Time Series Analysis Definition
When preparing a cash budget, or the forecasts on which it is based. there are some ‘statistical techniques that may help to arrive at valid estimates. Time series analysis concerned with numerical ways that the past can be used to forecast the future. The term trend analysis also used to describe the technique that we now examine. It is useful as a tool to help us to forecast future sales units, but It can also be used in other circumstances.
At its simplest, the idea is based on the assumption that data will continue to move in the same direction in the future as it has in the past.
For example, suppose the following are the number of pairs of shoes that are sold by a shoe manufacturer over the last few months:
It does not require a great deal of arithmetic to calculate that if the trend continues at the previous rate then shoe sales could be forecast at 17,000 pairs in Month 8 and 18,000 pairs in Month 9. Of course, this is a very simple example, and life is rarely this straightforward. It is also worth wondering for how long this rate of increase is sustainable.
Before we move on, we will examine the techniques available to forecast simple data. They will become very useful to understand the whole concept.
When each monthly change is identical …
What you probably did was to see that in each month the sales were 1,000 pairs of shoes more than the previous month. Using the last known figure of 16,000 pairs of shoes in Month 7. we can then add 1,000 to arrive at a forecast of 17.000 pairs in Month 8. and so on.
Calculating the average monthly change …
A slightly more complicated technique could have been used to arrive at the same answer. If we compare the number of sales in Month 7 with the number in Month 1. we can see that It has risen by 6,000 pairs. By dividing that figure by the number of times that the month changed in our data we can arrive at an eragc change per month. The number of times that the month changes Is 6, which is the same as the number of “spaces” between the months, or the total number of months minus 1. Shown as an equation this becomes:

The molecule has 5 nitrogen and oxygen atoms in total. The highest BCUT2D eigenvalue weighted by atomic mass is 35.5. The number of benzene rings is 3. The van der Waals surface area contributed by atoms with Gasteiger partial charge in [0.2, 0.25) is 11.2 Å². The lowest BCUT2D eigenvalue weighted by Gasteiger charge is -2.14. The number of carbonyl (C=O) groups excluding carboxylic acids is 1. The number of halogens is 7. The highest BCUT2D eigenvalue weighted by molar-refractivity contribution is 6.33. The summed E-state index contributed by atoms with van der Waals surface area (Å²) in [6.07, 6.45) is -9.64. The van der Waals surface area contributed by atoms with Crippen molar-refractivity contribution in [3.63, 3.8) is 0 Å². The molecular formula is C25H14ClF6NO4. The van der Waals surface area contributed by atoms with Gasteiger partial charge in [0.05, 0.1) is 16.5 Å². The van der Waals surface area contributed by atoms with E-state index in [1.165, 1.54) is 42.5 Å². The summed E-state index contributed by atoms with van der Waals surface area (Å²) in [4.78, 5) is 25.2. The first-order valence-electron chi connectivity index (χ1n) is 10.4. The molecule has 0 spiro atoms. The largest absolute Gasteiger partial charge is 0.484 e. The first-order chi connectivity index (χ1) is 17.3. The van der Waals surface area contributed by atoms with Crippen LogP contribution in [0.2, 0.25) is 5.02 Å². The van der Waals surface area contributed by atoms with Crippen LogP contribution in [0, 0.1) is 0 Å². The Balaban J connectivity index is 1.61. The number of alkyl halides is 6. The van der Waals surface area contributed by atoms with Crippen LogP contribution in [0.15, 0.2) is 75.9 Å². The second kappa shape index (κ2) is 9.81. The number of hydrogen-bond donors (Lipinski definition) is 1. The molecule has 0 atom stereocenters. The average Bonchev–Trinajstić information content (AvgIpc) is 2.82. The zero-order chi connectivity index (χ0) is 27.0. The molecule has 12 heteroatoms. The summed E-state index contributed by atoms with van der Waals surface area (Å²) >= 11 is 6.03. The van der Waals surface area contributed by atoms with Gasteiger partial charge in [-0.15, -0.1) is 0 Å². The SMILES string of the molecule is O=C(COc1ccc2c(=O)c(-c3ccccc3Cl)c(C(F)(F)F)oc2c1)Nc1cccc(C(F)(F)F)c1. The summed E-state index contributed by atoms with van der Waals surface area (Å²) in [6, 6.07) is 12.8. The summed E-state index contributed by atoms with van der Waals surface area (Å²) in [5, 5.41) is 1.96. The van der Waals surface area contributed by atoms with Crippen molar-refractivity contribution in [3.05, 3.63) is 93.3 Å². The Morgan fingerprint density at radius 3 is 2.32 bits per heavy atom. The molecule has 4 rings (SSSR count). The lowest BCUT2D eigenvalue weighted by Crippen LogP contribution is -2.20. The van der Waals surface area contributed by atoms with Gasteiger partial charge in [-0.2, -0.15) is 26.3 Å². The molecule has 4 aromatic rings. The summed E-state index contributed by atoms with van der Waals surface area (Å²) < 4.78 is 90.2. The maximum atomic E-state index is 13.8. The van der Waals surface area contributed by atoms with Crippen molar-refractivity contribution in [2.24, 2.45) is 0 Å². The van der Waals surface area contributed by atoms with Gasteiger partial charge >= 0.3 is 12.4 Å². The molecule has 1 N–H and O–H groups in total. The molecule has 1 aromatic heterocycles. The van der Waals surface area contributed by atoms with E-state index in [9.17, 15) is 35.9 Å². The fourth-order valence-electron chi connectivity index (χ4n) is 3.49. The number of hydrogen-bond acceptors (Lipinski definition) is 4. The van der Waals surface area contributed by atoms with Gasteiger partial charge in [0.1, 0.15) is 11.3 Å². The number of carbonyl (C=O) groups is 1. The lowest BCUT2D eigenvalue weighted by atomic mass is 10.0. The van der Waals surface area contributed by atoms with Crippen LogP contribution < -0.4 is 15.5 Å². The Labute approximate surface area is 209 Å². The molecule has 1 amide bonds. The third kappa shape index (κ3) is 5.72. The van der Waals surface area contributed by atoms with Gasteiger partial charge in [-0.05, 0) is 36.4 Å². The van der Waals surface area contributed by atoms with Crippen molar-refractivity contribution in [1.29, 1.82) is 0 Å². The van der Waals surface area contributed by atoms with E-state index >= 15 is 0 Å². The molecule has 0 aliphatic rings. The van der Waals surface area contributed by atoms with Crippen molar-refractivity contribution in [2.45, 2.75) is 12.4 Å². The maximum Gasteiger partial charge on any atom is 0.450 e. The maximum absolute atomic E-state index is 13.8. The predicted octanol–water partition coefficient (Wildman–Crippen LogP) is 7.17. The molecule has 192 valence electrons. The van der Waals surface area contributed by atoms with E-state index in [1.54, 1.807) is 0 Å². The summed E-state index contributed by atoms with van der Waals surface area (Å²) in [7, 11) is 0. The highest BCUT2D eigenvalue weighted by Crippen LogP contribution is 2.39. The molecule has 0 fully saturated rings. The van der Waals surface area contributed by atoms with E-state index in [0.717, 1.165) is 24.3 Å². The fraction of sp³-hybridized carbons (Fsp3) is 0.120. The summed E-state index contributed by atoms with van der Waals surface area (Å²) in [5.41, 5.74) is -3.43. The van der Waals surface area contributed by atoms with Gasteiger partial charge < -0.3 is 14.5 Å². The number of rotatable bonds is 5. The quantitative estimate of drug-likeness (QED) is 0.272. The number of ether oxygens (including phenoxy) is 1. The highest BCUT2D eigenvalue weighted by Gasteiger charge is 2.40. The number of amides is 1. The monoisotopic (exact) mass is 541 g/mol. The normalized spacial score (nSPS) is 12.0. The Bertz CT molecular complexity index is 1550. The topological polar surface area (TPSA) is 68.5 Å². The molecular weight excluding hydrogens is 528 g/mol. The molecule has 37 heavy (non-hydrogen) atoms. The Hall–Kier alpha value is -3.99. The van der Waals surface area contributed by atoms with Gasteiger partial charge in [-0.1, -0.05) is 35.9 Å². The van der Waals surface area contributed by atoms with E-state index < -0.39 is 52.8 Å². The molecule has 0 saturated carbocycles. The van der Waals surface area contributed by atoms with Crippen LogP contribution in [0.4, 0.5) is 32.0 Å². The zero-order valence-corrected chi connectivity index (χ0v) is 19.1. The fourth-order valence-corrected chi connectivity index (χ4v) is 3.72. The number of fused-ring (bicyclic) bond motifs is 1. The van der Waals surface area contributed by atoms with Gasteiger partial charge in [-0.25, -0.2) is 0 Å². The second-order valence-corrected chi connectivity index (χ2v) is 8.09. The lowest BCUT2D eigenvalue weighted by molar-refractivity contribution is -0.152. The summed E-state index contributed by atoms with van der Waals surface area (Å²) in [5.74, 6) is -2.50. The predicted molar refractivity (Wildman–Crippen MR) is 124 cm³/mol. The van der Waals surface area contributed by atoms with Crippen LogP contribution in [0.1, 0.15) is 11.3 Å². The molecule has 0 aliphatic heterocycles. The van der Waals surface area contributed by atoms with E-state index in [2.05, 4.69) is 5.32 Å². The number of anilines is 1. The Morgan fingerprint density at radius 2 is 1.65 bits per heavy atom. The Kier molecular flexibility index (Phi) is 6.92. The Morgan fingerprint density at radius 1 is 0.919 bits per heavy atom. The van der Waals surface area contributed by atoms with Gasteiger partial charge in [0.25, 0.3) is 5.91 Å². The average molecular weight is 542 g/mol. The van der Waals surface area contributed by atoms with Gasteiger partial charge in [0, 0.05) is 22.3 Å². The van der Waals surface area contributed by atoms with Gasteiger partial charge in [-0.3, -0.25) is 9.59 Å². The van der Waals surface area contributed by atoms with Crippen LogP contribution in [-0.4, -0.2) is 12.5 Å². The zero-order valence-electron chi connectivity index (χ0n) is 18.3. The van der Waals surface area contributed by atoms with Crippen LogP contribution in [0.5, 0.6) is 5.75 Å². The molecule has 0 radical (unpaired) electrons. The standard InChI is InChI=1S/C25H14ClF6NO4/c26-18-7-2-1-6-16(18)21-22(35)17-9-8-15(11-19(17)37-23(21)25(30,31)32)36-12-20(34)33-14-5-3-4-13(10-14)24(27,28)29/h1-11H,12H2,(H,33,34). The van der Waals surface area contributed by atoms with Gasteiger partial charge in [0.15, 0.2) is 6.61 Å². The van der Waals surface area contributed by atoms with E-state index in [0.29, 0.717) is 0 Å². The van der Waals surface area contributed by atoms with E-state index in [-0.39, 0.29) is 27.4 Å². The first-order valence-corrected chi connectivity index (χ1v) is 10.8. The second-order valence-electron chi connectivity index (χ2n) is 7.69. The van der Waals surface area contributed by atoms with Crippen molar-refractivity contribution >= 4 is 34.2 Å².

Average Monthly Sales Change = (Sales in Final Month – Sales in First Month) / (Number of Months – 1)
= (16,000 – 10,000) / (7 – 1)
= +1,000 (Which is what we could expect)
The +1,000 would then be added to the sales data in Month 7 of 16,000 (the last actual data) to arrive at a forecast of 17,000 for Month 8.
This technique is useful when all the increases are not quite identical, yet we want to use the average increase to forecast the trend.
Time Series Analysis Graph
The same result can be produced graphically. Using the same shoe shop example we can extend the graph based on the actual data to form a forecast line.
If in another situation the actual data does not produce exactly equal increases, the graph will produce the same answer as the average annual change provided the straight-line runs through the first and last data points.
Time series analysis using a formula
The data in the example could have been expressed in the following formula:
y = mx + c
y is the forecast amount
m is 1,000 (the amount by the data increases each month)
x is the number of months since the start month
c is 10,000 (which is the sales figure in the start month)
If we wanted a forecast for Month 8, we could calculate it as:
Forecast = (1,000 x number of months since Month 1) + 10,000
y (the forecast) = (1,000 x 7) + 10,000
= 17,000, which is what we would expect.
This formula works because the formula is based on the equation of a straight line.
Time Series and Seasonal Variations